Death colon cancer 31 11 18  
All patients (n = 154)Tumor siteaP
Proximal (n = 64)Distal (n = 82)
Age     
 Mean 65.2 ± 11.5 66.0 ± 11.8 64.6 ± 10.7  
 Range (26–89) (26–89) (31–83)  
Gender     
 Male 78 28 46 0.14 
 Female 76 36 36  
Race     
 Caucasian 97 42 50 0.56 
 African-American 57 22 32  
Stage     
 I; T2NoMo 11 0.25 
 II; T3NoMo 143 61 74  
Histologic grade     
 Well 32 15 17 0.18 
 Moderate 108 42 62  
 Poor 10  
Lymphatic or vascular invasion     
 Absent 130 56 67 0.34 
 Present 24 15  
AI     
 ≤0.25% 26 11 15 0.95 
 >0.25% 128 53 67  
Mitotic index     
 ≤0.5% 96 41 51 0.86 
 >0.5% 56 22 30  
PIb     
 ≤15% 83 47 36 0.0003 
 >15% 61 16 45  
DNA ploidy     
 Diploid 72 42 29 0.001 
 Aneuploid 78 21 52  
Bcl-2 expressionc     
 Low 66 26 40 0.49 
 High 71 33 38  
p53 expressionc     
 Low 82 44 38 0.007 
 High 62 19 43  
Median follow-up     
 Months 105.5 115.3 109.6  
 Range (2–281) (4–281) (2–259)  
Disease relapse     
 None 120 52 62 0.71 
 Local recurrence 15  
 Metastasis 19 11  
Vital status     
 Alive 62 31 28 0.22 
 Deaths, all cause 61 22 36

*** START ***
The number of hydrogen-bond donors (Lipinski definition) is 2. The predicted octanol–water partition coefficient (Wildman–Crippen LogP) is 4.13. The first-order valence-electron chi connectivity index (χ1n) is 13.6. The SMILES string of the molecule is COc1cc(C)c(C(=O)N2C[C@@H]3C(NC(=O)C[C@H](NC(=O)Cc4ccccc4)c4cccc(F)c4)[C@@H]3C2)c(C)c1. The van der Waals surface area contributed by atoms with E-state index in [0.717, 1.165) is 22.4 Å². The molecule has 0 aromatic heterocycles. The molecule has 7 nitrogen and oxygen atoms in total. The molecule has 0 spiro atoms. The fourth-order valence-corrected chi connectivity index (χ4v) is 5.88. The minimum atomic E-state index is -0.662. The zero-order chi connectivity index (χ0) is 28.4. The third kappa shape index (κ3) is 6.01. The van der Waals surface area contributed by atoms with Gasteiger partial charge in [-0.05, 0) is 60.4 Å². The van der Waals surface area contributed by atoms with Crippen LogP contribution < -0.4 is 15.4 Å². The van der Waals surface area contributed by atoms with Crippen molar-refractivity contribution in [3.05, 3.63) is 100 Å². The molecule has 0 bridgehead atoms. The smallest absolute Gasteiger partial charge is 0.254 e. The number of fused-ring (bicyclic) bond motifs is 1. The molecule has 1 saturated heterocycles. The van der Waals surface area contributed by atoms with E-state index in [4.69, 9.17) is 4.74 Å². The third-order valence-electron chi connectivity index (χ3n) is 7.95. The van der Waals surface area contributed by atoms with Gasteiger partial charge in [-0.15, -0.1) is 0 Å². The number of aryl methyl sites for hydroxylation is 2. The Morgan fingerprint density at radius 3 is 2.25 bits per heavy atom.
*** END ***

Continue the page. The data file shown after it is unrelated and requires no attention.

Death colon cancer 31 11 18  
a

Relative to splenic flexure; tumor site unknown (n = 8).

b

S-phase + G2M.

c

Low, ≤20% + tumor cells; high, >20%.

Table 2

Univariate analysis of long-term RFS and OS rates in patients with node-negative colon carcinomas

RFSOS
Hazard ratio (95% CI)PHazard ratio (95% CI)P
AI 1.74 (0.81–3.72) 0.16 1.65 (0.74–3.69) 0.22 
MI 2.19 (1.11–4.29) 0.02 2.12 (1.04–4.29) 0.04 
Bcl-2 expression 0.44 (0.21–0.91) 0.03 0.45 (0.21–0.97) 0.04 
PI 1.93 (0.98–3.82) 0.06 1.93 (0.95–3.94) 0.07 
DNA ploidy 1.99 (0.96–4.10) 0.06 2.06 (0.96–4.40) 0.06 
p53 expression 0.99 (0.49–1.97) 0.97 1.19 (0.58–2.43) 0.63 
Lymphovascular invasion 2.05 (0.93–4.54) 0.08 2.01 (0.86–4.67) 0.11 
Race 1.83 (0.93–3.58) 0.08 1.70 (0.84–3.44) 0.14 
Grade (well + moderate vs poor) 1.57 (0.48–5.13) 0.46 1.85 (0.56–6.10) 0.31 
Tumor site 1.33 (0.67–2.63) 0.41 1.31 (0.64–2.68) 0.46 
RFSOS
Hazard ratio (95% CI)PHazard ratio (95% CI)P
AI 1.74 (0.81–3.72) 0.16 1.65 (0.74–3.69) 0.22 
MI 2.19 (1.11–4.29) 0.02 2.12 (1.04–4.29) 0.04 
Bcl-2 expression 0.44 (0.21–0.91) 0.03 0.45 (0.21–0.97) 0.04 
PI 1.93 (0.98–3.82) 0.06 1.93 (0.95–3.94) 0.07 
DNA ploidy 1.99 (0.96–4.10) 0.06 2.06 (0.96–4.40) 0.06 
p53 expression 0.99 (0.49–1.97) 0.97 1.19 (0.58–2.43) 0.63 
Lymphovascular invasion 2.05 (0.93–4.54) 0.08 2.01 (0.86–4.67) 0.11 
Race 1.83 (0.93–3.58) 0.08 1.70 (0.84–3.44) 0.14 
Grade (well + moderate vs poor) 1.57 (0.48–5.13) 0.46 1.85 (0.56–6.10) 0.31 
Tumor site 1.33 (0.67–2.63) 0.41 1.31 (0.64–2.68) 0.46 
Table 3